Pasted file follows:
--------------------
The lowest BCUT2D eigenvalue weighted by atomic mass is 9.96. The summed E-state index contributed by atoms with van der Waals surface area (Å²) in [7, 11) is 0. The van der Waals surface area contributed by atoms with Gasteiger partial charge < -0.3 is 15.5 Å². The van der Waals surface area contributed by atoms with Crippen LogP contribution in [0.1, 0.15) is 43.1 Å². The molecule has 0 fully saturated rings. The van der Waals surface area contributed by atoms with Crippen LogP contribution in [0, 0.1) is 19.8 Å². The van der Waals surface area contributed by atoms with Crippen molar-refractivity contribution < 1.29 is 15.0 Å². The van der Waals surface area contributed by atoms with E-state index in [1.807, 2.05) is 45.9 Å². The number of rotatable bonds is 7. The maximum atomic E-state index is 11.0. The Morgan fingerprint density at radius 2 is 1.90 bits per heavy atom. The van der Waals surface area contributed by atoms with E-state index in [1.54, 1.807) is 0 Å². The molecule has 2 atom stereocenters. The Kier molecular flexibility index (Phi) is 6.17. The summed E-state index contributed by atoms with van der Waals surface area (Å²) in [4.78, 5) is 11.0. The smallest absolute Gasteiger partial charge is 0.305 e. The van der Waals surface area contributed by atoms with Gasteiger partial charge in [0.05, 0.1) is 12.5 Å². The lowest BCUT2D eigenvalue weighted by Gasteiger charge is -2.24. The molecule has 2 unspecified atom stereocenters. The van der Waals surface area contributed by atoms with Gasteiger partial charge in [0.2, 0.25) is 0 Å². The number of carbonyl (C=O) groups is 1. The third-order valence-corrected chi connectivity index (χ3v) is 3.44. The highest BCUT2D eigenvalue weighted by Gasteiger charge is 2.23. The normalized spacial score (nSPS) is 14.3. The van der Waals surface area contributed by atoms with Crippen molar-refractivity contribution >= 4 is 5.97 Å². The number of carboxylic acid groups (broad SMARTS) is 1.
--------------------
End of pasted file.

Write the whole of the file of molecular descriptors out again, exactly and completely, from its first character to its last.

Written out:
The lowest BCUT2D eigenvalue weighted by atomic mass is 9.96. The summed E-state index contributed by atoms with van der Waals surface area (Å²) in [7, 11) is 0. The van der Waals surface area contributed by atoms with Gasteiger partial charge < -0.3 is 15.5 Å². The van der Waals surface area contributed by atoms with Crippen LogP contribution in [0.1, 0.15) is 43.1 Å². The molecule has 0 fully saturated rings. The van der Waals surface area contributed by atoms with Crippen LogP contribution in [0, 0.1) is 19.8 Å². The van der Waals surface area contributed by atoms with Crippen molar-refractivity contribution < 1.29 is 15.0 Å². The van der Waals surface area contributed by atoms with E-state index in [1.807, 2.05) is 45.9 Å². The number of rotatable bonds is 7. The maximum atomic E-state index is 11.0. The Morgan fingerprint density at radius 2 is 1.90 bits per heavy atom. The van der Waals surface area contributed by atoms with E-state index in [1.54, 1.807) is 0 Å². The molecule has 2 atom stereocenters. The Kier molecular flexibility index (Phi) is 6.17. The summed E-state index contributed by atoms with van der Waals surface area (Å²) in [4.78, 5) is 11.0. The smallest absolute Gasteiger partial charge is 0.305 e. The van der Waals surface area contributed by atoms with Gasteiger partial charge in [0.05, 0.1) is 12.5 Å². The lowest BCUT2D eigenvalue weighted by Gasteiger charge is -2.24. The molecule has 2 unspecified atom stereocenters. The van der Waals surface area contributed by atoms with Gasteiger partial charge in [0.2, 0.25) is 0 Å². The number of carbonyl (C=O) groups is 1. The third-order valence-corrected chi connectivity index (χ3v) is 3.44. The highest BCUT2D eigenvalue weighted by Gasteiger charge is 2.23. The normalized spacial score (nSPS) is 14.3. The van der Waals surface area contributed by atoms with Crippen molar-refractivity contribution >= 4 is 5.97 Å². The number of carboxylic acid groups (broad SMARTS) is 1.